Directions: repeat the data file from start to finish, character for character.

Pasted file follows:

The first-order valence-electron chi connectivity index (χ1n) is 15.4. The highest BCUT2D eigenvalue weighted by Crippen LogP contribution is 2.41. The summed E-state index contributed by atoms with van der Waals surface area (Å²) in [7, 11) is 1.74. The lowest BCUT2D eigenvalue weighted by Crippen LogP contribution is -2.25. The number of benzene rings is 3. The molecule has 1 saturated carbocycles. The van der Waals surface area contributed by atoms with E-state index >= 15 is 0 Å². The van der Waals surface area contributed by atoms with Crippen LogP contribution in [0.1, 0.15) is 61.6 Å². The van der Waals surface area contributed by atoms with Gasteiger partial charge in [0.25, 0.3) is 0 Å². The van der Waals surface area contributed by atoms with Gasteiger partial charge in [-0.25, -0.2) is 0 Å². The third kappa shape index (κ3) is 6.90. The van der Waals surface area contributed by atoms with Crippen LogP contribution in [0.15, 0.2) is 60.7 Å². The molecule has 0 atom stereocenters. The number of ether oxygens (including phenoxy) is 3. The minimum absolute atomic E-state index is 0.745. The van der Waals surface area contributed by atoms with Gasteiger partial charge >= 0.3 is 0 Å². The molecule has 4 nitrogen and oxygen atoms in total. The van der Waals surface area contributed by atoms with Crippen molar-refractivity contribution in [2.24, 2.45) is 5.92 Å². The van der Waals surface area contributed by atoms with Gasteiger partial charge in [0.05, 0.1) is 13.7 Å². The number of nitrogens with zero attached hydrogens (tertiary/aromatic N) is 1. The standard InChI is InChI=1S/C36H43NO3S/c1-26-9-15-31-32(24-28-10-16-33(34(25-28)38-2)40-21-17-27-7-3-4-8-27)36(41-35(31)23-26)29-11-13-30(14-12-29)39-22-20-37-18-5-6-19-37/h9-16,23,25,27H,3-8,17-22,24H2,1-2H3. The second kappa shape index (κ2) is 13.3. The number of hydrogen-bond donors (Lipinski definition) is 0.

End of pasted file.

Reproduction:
The first-order valence-electron chi connectivity index (χ1n) is 15.4. The highest BCUT2D eigenvalue weighted by Crippen LogP contribution is 2.41. The summed E-state index contributed by atoms with van der Waals surface area (Å²) in [7, 11) is 1.74. The lowest BCUT2D eigenvalue weighted by Crippen LogP contribution is -2.25. The number of benzene rings is 3. The molecule has 1 saturated carbocycles. The van der Waals surface area contributed by atoms with E-state index >= 15 is 0 Å². The van der Waals surface area contributed by atoms with Crippen LogP contribution in [0.1, 0.15) is 61.6 Å². The van der Waals surface area contributed by atoms with Gasteiger partial charge in [0.25, 0.3) is 0 Å². The van der Waals surface area contributed by atoms with Gasteiger partial charge in [-0.25, -0.2) is 0 Å². The third kappa shape index (κ3) is 6.90. The van der Waals surface area contributed by atoms with Crippen LogP contribution in [0.15, 0.2) is 60.7 Å². The molecule has 0 atom stereocenters. The number of ether oxygens (including phenoxy) is 3. The minimum absolute atomic E-state index is 0.745. The van der Waals surface area contributed by atoms with Gasteiger partial charge >= 0.3 is 0 Å². The molecule has 4 nitrogen and oxygen atoms in total. The van der Waals surface area contributed by atoms with Crippen molar-refractivity contribution in [2.24, 2.45) is 5.92 Å². The van der Waals surface area contributed by atoms with Gasteiger partial charge in [0.05, 0.1) is 13.7 Å². The number of nitrogens with zero attached hydrogens (tertiary/aromatic N) is 1. The standard InChI is InChI=1S/C36H43NO3S/c1-26-9-15-31-32(24-28-10-16-33(34(25-28)38-2)40-21-17-27-7-3-4-8-27)36(41-35(31)23-26)29-11-13-30(14-12-29)39-22-20-37-18-5-6-19-37/h9-16,23,25,27H,3-8,17-22,24H2,1-2H3. The second kappa shape index (κ2) is 13.3. The number of hydrogen-bond donors (Lipinski definition) is 0.